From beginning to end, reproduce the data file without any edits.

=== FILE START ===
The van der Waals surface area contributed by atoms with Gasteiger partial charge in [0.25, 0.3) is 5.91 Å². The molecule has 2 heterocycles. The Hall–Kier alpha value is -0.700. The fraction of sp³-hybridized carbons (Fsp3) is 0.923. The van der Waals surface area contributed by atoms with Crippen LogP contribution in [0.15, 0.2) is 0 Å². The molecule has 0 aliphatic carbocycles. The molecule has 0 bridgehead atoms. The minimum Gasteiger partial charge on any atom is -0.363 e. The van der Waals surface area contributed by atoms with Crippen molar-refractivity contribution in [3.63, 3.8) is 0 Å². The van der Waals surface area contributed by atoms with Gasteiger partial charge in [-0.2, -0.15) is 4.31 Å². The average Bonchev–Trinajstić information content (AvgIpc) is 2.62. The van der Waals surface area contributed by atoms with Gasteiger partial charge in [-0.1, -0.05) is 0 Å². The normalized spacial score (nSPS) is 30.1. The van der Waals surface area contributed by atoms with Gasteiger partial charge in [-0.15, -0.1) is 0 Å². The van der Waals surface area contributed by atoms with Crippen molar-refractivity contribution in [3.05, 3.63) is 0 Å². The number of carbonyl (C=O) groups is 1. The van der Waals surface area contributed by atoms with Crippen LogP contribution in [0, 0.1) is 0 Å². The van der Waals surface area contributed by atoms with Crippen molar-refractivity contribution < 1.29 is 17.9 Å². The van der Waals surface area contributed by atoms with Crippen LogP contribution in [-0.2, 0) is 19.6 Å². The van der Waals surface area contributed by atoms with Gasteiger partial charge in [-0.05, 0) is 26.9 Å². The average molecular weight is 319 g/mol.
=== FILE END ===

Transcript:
The van der Waals surface area contributed by atoms with Gasteiger partial charge in [0.25, 0.3) is 5.91 Å². The molecule has 2 heterocycles. The Hall–Kier alpha value is -0.700. The fraction of sp³-hybridized carbons (Fsp3) is 0.923. The van der Waals surface area contributed by atoms with Crippen LogP contribution in [0.15, 0.2) is 0 Å². The molecule has 0 aliphatic carbocycles. The molecule has 0 bridgehead atoms. The minimum Gasteiger partial charge on any atom is -0.363 e. The van der Waals surface area contributed by atoms with Crippen molar-refractivity contribution in [3.63, 3.8) is 0 Å². The van der Waals surface area contributed by atoms with Gasteiger partial charge in [-0.2, -0.15) is 4.31 Å². The average Bonchev–Trinajstić information content (AvgIpc) is 2.62. The van der Waals surface area contributed by atoms with Gasteiger partial charge in [-0.1, -0.05) is 0 Å². The normalized spacial score (nSPS) is 30.1. The van der Waals surface area contributed by atoms with Gasteiger partial charge in [-0.15, -0.1) is 0 Å². The van der Waals surface area contributed by atoms with Crippen molar-refractivity contribution in [3.05, 3.63) is 0 Å². The number of carbonyl (C=O) groups is 1. The van der Waals surface area contributed by atoms with Crippen LogP contribution in [0, 0.1) is 0 Å². The van der Waals surface area contributed by atoms with Crippen molar-refractivity contribution < 1.29 is 17.9 Å². The van der Waals surface area contributed by atoms with Crippen LogP contribution in [-0.2, 0) is 19.6 Å². The van der Waals surface area contributed by atoms with Gasteiger partial charge in [-0.05, 0) is 26.9 Å². The average molecular weight is 319 g/mol.